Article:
• Where can I find out who needs my help?
  • Where can I find people to help me deliver aid?
  • Where can I find out information?
  • How do I find out if I’m about to be flooded?
  • Who should I alert/give my information to?
  • Where can I find general information out about #pkfloods?
  • Where can I search for people? (I cannot find my grandmother/relative)
  • I have been ‘found’ – who should I alert/give my status to?
  • I need food/water/supplies, how can I tell people I need something?
  • I have food/water/supplies, how can I find out where there’s a need?
  • I want to get to location x, where can I find out about the state of the roads?
  • I am observing/know the state of the roads, who should I alert/give my information to?
  • How can I find out where there are information blackspots/there is no telecomms coverage?
  • I know where the telecoms/information blackspots are, who should I give my alert/information to and how?

Tellingly, the list of resources does not include the HARMONIEweb site.
So, what’s the point?  It seems to me that the military is recreating the wheel for use in international humanitarian missions, while in the U.S., some local governments don’t seem to know the wheel exists.

The Wired article sums up this potential problem:

“U.S. forces in Pakistan have a few Web 2.0 tools of their own. But there’s a serious digital divide between the military and civilian tools. The armed forces’ efforts are pretty rudimentary, in comparison. They haven’t yet plugged in these independent Wiki creators and collaborative mapmakers — and may never.”

9 responses to “Are emergency response organizations dropping the social media “ball”?

  1. … I was reflecting on what bothers me so much about the social media finger-wagging at emergency managers that’s become so widespread lately. And I’ve concluded it’s because many self-styled social media advocates seem not to appreciate how profound the change they trumpet actually is.

    Social media aren’t just a new version of mass media. They aren’t just a plug-in update for technologies and techniques that the old fogies have collected over the years. In fact, to a large extent, they aren’t about us emergency managers at all.

    What we’re talking about here are deep reframings of traditional ideas about emergency management, public safety, government and community. Information and attention are flowing in different channels; influence and meaning are being constructed in new venues. It’s not just a matter of getting emergency managers and public safety folks to type with their thumbs.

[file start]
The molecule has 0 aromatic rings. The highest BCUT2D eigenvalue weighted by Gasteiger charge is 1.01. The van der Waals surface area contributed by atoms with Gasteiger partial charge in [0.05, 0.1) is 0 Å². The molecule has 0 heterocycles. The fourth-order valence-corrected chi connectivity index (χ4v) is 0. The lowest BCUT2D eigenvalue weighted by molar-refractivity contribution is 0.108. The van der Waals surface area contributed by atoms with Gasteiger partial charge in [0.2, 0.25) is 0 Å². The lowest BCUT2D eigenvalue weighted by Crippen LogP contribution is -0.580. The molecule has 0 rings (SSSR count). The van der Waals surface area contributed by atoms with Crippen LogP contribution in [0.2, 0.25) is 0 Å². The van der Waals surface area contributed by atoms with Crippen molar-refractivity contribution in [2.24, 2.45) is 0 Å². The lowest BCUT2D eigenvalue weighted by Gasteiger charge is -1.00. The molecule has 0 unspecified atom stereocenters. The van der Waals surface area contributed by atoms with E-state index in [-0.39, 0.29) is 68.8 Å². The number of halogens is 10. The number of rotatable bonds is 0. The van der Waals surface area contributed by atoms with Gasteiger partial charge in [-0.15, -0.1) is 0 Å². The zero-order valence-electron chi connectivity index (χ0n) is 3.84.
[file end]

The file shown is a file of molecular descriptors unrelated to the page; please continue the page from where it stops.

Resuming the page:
So are emergency managers dropping the ball? I’d suggest that it’s not clear yet what sort of ball it is, or to what extent it’s even in their court. We need a deeper understanding of how social media interact with existing EM processes and responsibilities. And we need strategic thinking about how existing SOPs and job descriptions are going to need to evolve. With no clear picture of the new rules it’s little surprise that emergency managers aren’t all begging to be passed that ball right away.

    Meanwhile it seems the real headline here is that people are finding new ways to solve problems for themselves without relying so heavily on designated responders. In other words, the paradigm of emergency response is shifting under our feet.

    • Picking up on Art’s last point, it occurred to me that the “do it yourself” or “take charge” attitude might in part be a result of the efforts of federal officials (such as Craig Fugate at FEMA) to push the concept of resilience and urge citizens to take on more responsibility for themselves during a crisis or disaster. Or it could be dissatisfaction with existing actions and services. Perhaps we are seeing some unintended consequences of the push for resilience.

      Claire B. Rubin

  2. A thought provoking article, Kim.

    My own article had no intent to critique public sector agencies for their social media practices or lack thereof, but rather to simply examine how interested citizens stepped up to get information they felt important out to the world. This will happen regardless of public sector social media involvement.